Monday, December 29, 2008

Massachusetts nears universal health insurance coverage

BOSTON—More than two years after Massachusetts passed groundbreaking legislation to move the state closer to universal health insurance coverage, the Bay State has achieved that milestone, according to a survey released last week.

Some 97.4% of Massachusetts residents now have health insurance, by far the highest coverage rate of any state.

In 2007, according to the U.S. Census Bureau, just under 95% of the state's residents had coverage.

State officials hailed the findings, which are based on a survey conducted between June and August by the Urban Institute, a Washington-based research organization.

"Massachusetts has succeeded in covering the uninsured at an amazing rate. Massachusetts now has both the lowest rate of (uninsured residents) in the country and a rate that is less than half of the next-lowest state….This is a remarkable achievement," Secretary of Health and Human Services Dr. JudyAnn Bigby said in a statement.

In 2007, Hawaii had the second-lowest uninsured rate with 7.5% of the population lacking health insurance, according to the Census Bureau.

Several provisions in Massachusetts' 2006 reform law have been key in increasing coverage, experts say, including state premium subsidies for the low-income uninsured, imposing financial penalties of more than $900 a year on those who are not covered under a health plan and a $295-per-employee assessment on employers who do not offer coverage.

Coverage tied to income

The report found that of those with health insurance coverage, 68% received coverage from employers, while 17% obtained coverage from public or other programs, while 15% of the insured population—chiefly those age 65 and older—had coverage through Medicare.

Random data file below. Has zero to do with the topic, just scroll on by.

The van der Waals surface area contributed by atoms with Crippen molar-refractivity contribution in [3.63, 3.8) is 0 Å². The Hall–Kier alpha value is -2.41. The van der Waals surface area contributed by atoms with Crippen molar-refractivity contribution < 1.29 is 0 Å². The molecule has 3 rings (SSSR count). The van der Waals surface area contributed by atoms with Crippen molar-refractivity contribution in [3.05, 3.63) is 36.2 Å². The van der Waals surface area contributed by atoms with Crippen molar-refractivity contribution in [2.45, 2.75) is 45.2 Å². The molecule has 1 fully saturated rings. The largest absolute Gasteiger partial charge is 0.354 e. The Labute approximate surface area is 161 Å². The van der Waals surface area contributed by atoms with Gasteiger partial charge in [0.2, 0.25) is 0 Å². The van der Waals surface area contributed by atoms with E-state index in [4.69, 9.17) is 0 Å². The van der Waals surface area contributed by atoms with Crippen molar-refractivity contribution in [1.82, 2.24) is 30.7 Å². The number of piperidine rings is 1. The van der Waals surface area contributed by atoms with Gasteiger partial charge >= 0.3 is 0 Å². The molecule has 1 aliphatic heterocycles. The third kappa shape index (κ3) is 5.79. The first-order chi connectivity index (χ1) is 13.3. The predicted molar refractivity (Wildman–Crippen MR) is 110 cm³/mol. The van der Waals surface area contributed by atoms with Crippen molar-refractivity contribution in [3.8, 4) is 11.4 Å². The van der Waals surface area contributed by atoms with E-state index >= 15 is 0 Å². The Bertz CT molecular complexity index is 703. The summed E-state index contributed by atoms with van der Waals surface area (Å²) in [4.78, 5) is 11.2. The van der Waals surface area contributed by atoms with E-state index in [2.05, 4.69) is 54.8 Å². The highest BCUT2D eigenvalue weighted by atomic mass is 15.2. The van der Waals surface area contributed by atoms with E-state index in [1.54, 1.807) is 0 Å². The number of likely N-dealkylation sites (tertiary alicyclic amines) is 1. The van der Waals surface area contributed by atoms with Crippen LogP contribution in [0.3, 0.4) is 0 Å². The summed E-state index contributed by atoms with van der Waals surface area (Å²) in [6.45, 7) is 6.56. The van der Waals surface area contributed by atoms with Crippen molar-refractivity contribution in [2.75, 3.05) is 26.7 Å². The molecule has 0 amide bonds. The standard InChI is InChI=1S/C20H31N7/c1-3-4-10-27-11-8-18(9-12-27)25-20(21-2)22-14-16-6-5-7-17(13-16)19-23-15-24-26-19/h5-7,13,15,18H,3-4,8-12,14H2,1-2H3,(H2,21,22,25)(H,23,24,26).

Even though Massachusetts subsidizes health insurance premium for eligible low-income uninsured residents, insurance coverage was directly related to income, according to the survey.

For example, 5.4% of residents with incomes less than 150% of the federal poverty were uninsured, while 5.1% of those with annual incomes between 150% and 299% of the federal poverty level were uninsured.

By contrast, just 1.9% of those with incomes between 300% and 499% of the federal poverty level were uninsured, while 0.3% of those with incomes at least 500% of the federal poverty level lacked coverage.

The survey is based on responses from 4,910 households in Massachusetts.

Medicare mandate raises liability worries

A government effort to ensure that Medicare does not pay expenses for which casualty insurers and self-insured employers are primarily responsible could hamper the settlement of liability claims, observers warn.

The government's effort, which includes a mandate to report information to Medicare, also could increase litigation, said Roy Franco, director for risk management strategies at Pleasanton, Calif.-based Safeway Inc.

And it comes as risk managers are likely to face more liability claims filed by Medicare beneficiaries because of an aging population. Medicare compliance issues affect 15% of Safeway's open liability claims, Mr. Franco said.

Mr. Franco also serves as steering committee co-chair for a recently formed Medicare Advocacy Recovery Coalition, which met last week with the Centers for Medicare & Medicaid Services.

The U.S. administrative agency is eager to help resolve some of the potential problems that policyholders, insurers, self-insureds, attorneys, third-party administrators and others in the liability industry could face as CMS implements the claims data reporting mandate that goes into effect on July 1, 2009, Mr. Franco said.